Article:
As the author of The New Case for Gold, I receive frequent invitations to speak at precious metals conferences around the world. I enjoy doing these events because I like meeting people and I learn a lot by interacting with the attendees. Lately, the event sponsors have insisted that my participation include some comment or panel participation about bitcoin.
I don’t blame the sponsors. The audiences are clamoring for information about bitcoin and it’s up to the speakers to provide that information. These sessions sooner or later evolve into a “gold vs. bitcoin” debate. I consider that a phony topic because gold and bitcoin don’t have much in common and are not good substitutes as money in the same way that silver can substitute for gold or euros can substitute for dollars.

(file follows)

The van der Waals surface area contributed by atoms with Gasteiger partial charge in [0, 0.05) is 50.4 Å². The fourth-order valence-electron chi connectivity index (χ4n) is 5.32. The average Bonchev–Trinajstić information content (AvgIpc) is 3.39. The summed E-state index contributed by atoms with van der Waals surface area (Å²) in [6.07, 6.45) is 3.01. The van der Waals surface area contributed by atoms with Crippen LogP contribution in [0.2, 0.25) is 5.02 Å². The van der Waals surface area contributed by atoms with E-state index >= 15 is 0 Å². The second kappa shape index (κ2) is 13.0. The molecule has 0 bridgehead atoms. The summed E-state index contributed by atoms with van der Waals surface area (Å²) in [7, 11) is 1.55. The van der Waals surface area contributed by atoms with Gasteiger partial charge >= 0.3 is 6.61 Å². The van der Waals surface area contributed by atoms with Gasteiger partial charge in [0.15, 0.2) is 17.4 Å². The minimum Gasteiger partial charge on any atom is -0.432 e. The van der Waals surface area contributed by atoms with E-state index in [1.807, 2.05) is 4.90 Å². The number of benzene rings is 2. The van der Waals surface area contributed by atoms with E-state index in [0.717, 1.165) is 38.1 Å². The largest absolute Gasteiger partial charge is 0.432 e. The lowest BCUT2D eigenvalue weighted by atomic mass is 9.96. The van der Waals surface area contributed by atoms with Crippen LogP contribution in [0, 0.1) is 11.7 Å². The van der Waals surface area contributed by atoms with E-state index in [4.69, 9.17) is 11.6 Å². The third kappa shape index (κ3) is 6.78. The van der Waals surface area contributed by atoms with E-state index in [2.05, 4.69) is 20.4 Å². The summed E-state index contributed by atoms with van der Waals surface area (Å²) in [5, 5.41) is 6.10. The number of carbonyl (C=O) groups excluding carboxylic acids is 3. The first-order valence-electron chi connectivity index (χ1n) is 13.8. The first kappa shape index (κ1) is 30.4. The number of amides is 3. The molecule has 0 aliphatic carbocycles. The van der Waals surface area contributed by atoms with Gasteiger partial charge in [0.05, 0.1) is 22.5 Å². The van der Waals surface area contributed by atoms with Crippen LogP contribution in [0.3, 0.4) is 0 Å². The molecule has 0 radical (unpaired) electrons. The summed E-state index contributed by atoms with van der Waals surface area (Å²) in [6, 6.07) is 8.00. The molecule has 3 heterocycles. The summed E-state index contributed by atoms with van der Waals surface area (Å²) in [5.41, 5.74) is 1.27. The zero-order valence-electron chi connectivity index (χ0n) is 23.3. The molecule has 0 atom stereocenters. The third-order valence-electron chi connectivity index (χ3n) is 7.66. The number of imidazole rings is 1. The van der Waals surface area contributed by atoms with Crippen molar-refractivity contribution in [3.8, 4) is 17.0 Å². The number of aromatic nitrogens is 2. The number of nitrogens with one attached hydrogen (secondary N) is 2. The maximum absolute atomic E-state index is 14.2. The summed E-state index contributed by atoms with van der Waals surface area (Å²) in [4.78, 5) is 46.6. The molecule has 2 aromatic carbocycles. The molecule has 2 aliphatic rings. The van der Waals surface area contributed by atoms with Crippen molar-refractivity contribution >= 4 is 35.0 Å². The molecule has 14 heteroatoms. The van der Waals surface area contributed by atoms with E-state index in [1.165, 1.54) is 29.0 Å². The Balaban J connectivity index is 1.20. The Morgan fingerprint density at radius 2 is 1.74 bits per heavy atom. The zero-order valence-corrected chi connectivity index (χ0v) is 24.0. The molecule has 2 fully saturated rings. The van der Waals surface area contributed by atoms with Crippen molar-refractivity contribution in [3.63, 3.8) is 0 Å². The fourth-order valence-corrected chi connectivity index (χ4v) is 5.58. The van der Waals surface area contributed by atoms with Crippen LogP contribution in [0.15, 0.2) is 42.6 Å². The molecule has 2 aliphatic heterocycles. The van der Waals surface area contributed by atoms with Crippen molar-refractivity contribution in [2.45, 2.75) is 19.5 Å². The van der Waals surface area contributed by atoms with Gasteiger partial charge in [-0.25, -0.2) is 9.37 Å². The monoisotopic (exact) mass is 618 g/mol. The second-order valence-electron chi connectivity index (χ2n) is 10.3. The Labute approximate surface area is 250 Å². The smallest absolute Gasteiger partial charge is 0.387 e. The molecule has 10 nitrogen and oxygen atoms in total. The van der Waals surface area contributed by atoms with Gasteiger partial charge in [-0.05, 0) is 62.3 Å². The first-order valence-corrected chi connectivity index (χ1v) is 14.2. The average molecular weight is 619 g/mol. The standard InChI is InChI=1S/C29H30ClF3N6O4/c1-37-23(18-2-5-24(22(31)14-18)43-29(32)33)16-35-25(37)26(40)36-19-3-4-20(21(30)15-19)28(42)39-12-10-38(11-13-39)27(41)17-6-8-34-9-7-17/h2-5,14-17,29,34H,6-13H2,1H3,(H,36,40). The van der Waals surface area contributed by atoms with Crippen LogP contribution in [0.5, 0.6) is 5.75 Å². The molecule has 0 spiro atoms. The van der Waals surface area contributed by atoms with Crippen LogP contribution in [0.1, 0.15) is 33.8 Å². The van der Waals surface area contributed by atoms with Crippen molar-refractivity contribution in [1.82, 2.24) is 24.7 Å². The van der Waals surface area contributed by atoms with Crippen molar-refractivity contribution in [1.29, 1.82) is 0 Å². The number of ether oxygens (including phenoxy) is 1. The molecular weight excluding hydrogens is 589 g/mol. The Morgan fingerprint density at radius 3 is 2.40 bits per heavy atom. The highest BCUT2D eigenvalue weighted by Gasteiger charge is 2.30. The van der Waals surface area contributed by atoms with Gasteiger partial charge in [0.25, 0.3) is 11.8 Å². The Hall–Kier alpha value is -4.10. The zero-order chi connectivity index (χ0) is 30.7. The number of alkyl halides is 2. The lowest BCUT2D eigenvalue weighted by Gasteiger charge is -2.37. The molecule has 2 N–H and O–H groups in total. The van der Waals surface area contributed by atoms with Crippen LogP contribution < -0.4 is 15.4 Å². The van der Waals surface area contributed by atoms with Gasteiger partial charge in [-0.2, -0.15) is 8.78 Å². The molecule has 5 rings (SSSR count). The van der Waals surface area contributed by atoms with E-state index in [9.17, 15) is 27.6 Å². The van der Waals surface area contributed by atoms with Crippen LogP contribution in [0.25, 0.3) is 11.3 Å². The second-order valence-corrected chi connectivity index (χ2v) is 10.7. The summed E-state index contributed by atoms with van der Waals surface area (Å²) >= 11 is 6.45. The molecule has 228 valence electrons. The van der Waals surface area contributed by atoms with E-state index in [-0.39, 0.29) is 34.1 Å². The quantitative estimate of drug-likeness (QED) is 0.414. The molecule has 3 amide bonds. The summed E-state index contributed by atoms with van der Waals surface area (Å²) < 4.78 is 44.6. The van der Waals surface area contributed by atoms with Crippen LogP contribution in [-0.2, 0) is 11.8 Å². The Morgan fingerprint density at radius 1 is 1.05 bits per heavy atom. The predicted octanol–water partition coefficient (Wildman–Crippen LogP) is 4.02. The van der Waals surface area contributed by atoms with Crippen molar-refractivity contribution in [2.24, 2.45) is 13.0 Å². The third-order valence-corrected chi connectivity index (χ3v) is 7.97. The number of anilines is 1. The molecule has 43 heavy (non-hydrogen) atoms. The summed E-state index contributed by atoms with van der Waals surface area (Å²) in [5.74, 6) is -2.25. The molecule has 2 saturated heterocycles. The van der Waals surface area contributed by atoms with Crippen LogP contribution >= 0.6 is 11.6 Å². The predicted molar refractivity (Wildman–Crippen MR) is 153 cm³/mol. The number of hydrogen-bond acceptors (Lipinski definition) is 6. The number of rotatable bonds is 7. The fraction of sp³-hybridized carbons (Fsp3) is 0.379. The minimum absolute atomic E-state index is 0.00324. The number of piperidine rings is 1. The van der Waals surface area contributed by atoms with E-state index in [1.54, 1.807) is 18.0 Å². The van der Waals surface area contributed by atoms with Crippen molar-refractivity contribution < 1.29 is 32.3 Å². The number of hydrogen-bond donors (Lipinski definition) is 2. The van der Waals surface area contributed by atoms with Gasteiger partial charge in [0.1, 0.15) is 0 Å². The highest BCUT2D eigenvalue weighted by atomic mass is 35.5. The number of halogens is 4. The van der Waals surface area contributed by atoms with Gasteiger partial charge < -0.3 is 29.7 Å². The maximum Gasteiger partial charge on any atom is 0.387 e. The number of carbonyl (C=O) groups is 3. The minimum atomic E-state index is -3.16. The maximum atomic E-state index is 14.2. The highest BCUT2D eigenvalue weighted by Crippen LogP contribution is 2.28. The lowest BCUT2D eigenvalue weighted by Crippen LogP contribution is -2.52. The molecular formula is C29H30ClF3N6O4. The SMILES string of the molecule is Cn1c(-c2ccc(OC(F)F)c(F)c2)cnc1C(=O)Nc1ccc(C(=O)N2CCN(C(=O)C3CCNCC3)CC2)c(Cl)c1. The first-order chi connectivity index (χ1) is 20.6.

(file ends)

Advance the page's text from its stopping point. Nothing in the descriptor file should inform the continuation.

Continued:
Still, the topic is in demand and I give it my best shot. One of the myths that has risen up around this debate is that demand for bitcoin is siphoning demand away from gold. As this article shows, there’s very little evidence for that.
Gold demand may be in the doldrums in the U.S. even as it’s red-hot in Russia and China, but that has nothing to do with bitcoin. The bitcoin buyers are from countries with collapsing currencies such as Venezuela or war zones such as Syria where small investors don’t have any ability to invest in gold outside the home country.
Other bitcoin demand comes from millennials in the U.S., Japan, South Korea and Europe who consider it a safe store of value. These millennials grew up playing video games with virtual currencies and have come of age since the panic of 2008. They’ve never seen what a real market panic looks like (I’ve seen many in my career, including 1974, 1980, 1987, 1994, 1997-98, 2000 and 2007–08). The millennials will find out soon enough how a panic feels and we’ll all find out how bitcoin performs in a panic.
In the meantime, click here for a great reminder that bitcoin is not a threat to gold and global demand for gold remains strong.